Despite similar clinical presentation, milker’s nodule is a distinct entity from orf, the primary hosts of orf being sheep and goats rather than cattle [1, 5]. Other differential diagnoses aside from orf and other occupational zoonotic diseases include anthrax, atypical mycobacteriosis, tularaemia, and pyogenic granuloma [5]. Current PCR assays are unable to distinguish between pseudocowpox and orf with only subtle differences on tissue culturing [1]. Thus, the clinical history of suspected infection source and exposures is key to accurate diagnosis. Overall, milker’s nodule and orf are notoriously underreported due to the typically self-limited natural history as well as common awareness amongst rural communities where it is most prevalent. Medical advice is often only sought once potential complications occur including EM [6].

The pathogenesis of EM is not completely understood, but hypothesized to be a cell-mediated immune reaction against specific antigens. In viral-associated EM, viral fragments are phagocytosed by Langerhans cells and transferred to epidermal keratinocytes, triggering the recruitment of CD4+ Th1 cells. Proinflammatory mediators such as IFN-γ are upregulated and induce an inflammatory cascade that promotes lysis of the infected keratinocytes and epidermal damage [4].

Viral triggers of EM include herpes simplex virus, Epstein–Barr virus, adenoviruses, enteroviruses, hepatitis viruses, influenza, and parapoxviruses [3]. While it is most commonly related to herpes simplex virus type 1, there are only scant reports describing EM reactions in pseudocowpox virus or milker’s nodule [4, 7]. Within the Parapoxvirus genus, EM is again most commonly associated with orf infection rather than milker’s nodule [4]. There are approximately 30 cases of orf-induced EM reported in the literature with reports of up to 18% of orf cases complicated by EM [8]. A Finish report from 1974 described an epidemic of milker’s nodule with 7 out of 44 cases having secondary exanthem [9]. To our understanding, there has only been one other case of milker’s nodule-associated EM reported in the English literature in an immunosuppressed patient triggered by graft-versus-host disease [6].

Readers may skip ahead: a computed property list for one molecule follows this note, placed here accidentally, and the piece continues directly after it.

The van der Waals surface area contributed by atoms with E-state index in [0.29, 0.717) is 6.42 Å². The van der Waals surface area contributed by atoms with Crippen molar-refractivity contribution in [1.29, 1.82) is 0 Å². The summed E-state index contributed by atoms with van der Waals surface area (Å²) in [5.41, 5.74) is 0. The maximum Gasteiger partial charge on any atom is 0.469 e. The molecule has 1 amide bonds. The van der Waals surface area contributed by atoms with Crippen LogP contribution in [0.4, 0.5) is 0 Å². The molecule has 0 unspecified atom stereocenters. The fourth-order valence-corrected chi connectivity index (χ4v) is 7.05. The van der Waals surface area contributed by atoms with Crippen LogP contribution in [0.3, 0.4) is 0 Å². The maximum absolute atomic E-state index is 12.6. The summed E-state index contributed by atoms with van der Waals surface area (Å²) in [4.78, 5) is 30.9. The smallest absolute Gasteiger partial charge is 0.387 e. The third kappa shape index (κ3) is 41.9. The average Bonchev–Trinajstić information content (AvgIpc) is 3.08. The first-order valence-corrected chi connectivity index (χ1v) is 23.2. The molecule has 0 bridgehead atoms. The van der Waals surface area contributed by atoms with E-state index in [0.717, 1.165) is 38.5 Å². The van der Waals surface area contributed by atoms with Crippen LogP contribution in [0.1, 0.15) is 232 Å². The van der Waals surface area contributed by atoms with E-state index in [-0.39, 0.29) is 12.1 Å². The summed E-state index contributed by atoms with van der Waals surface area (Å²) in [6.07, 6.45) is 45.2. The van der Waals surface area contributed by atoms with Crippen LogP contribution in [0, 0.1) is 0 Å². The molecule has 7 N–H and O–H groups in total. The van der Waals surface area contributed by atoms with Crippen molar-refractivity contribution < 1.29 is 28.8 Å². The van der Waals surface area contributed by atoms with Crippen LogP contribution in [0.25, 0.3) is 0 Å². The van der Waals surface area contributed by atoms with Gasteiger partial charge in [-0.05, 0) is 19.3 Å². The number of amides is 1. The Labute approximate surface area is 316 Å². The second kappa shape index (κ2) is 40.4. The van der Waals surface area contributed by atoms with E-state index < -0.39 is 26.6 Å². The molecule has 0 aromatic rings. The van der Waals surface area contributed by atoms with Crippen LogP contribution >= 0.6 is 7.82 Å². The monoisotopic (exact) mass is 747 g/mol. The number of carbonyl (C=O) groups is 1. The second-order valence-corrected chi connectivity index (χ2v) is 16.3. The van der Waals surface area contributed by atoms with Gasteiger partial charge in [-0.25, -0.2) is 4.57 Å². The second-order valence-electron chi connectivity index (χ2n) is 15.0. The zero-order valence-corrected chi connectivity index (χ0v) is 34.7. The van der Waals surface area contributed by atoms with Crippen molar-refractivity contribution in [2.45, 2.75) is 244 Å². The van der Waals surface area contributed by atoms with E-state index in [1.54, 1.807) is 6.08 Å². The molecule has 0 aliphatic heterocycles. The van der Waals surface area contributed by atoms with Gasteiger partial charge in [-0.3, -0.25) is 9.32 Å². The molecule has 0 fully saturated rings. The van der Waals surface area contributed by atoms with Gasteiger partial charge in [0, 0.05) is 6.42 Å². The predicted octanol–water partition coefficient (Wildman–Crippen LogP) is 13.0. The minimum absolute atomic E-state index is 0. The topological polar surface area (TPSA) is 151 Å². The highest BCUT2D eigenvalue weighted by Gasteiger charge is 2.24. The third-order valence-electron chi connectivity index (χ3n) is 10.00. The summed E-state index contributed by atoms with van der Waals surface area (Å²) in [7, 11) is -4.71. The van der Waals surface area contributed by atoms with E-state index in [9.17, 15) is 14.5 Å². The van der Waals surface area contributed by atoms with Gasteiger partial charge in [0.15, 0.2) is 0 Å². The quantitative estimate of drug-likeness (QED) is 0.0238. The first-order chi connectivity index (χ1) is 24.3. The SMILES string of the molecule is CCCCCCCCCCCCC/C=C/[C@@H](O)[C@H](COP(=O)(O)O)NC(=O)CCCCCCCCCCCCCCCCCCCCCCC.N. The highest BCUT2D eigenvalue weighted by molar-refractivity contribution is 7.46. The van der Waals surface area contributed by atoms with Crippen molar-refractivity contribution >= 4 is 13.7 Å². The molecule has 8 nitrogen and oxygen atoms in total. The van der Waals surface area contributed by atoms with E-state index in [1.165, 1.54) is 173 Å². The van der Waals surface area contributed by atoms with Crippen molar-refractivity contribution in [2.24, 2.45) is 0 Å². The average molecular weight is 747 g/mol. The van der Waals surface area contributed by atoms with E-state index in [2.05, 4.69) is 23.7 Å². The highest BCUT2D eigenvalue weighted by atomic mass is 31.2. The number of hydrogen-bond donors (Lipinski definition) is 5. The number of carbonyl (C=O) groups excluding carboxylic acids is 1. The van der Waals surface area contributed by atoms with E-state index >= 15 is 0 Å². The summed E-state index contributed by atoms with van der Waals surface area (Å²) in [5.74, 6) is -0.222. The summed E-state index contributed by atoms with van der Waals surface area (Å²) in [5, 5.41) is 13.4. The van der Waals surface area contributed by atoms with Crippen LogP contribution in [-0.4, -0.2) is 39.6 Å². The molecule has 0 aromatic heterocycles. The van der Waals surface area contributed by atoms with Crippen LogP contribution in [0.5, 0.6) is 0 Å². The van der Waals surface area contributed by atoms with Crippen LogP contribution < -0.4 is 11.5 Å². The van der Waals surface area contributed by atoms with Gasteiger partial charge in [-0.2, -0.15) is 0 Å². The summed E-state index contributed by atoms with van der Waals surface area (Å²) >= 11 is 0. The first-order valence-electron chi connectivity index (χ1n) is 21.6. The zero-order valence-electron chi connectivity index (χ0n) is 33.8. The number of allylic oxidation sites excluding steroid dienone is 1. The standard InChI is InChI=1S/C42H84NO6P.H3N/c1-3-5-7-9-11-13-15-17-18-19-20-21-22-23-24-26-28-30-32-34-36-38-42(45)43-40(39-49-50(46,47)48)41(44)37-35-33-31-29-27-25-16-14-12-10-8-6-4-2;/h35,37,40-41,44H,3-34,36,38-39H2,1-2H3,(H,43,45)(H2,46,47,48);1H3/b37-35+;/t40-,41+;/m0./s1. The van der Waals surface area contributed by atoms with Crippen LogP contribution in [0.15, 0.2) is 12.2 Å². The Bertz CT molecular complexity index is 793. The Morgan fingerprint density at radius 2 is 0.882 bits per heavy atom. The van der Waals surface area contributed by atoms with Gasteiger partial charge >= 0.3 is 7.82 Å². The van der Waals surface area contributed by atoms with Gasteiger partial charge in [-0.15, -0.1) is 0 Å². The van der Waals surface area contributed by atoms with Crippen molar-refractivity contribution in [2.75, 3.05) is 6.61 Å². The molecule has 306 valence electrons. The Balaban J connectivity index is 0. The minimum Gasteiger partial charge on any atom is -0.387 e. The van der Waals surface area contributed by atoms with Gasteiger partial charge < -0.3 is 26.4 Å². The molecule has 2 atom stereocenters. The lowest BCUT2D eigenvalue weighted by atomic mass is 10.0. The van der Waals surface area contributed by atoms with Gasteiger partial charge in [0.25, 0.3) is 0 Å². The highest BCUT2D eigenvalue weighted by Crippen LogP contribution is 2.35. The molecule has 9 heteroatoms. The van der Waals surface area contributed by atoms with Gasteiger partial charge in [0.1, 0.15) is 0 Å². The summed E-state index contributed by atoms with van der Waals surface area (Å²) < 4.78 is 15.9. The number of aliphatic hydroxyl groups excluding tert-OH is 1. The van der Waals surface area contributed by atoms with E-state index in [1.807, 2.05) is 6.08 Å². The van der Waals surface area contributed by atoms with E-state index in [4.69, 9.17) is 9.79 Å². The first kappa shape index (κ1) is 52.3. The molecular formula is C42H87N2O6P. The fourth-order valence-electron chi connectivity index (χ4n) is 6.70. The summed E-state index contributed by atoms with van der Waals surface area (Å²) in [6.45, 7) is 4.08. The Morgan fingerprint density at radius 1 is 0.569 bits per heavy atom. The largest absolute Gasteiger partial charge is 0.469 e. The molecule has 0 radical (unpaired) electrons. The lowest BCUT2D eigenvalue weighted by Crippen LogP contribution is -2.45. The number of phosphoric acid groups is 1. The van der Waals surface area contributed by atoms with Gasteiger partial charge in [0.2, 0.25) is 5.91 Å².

The paucity of literature also relates to the management of patients with secondary complications relating to milker’s nodule. Systemic steroids have been demonstrated to be effective in treatment of patients with orf-associated EM [10]. Large lesions in immunocompromised patients have benefited from the use of cidofovir, an antiviral with broad-spectrum activity against DNA viruses [11]. In our case, no active treatment was necessary despite the complication of EM, with a complete resolution of disease within 3 weeks of initial inoculation. Supportive management and counselling still remain mainstays of treatment. It is important to emphasize the use of nonpermeable gloves when handling infected cattle to reduce risk of further infections. Misdiagnosis can lead to overtreatment including reported surgical excision of nodules and inappropriate antibiotic use [11]. Appropriate management is made possible with increased awareness and clinical knowledge of disease and its complications.

Milker’s nodule is an underreported infection caused by the pseudocowpox virus of the Parapoxvirus genus, acquired from a bovine source. Targeted history taking and recognition of both common and rarer complications are critical in the diagnosis of milker’s nodule. In addition to the classic local presentation, this case report illustrates the potential for secondary complications as a presenting complaint, including a rare systemic EM reaction. Accurate diagnosis of milker’s nodule can help prevent exposing patients to unnecessary treatment.

Data Availability

No data were used to support this study.

Conflicts of Interest

The authors declare that they have no conflicts of interest.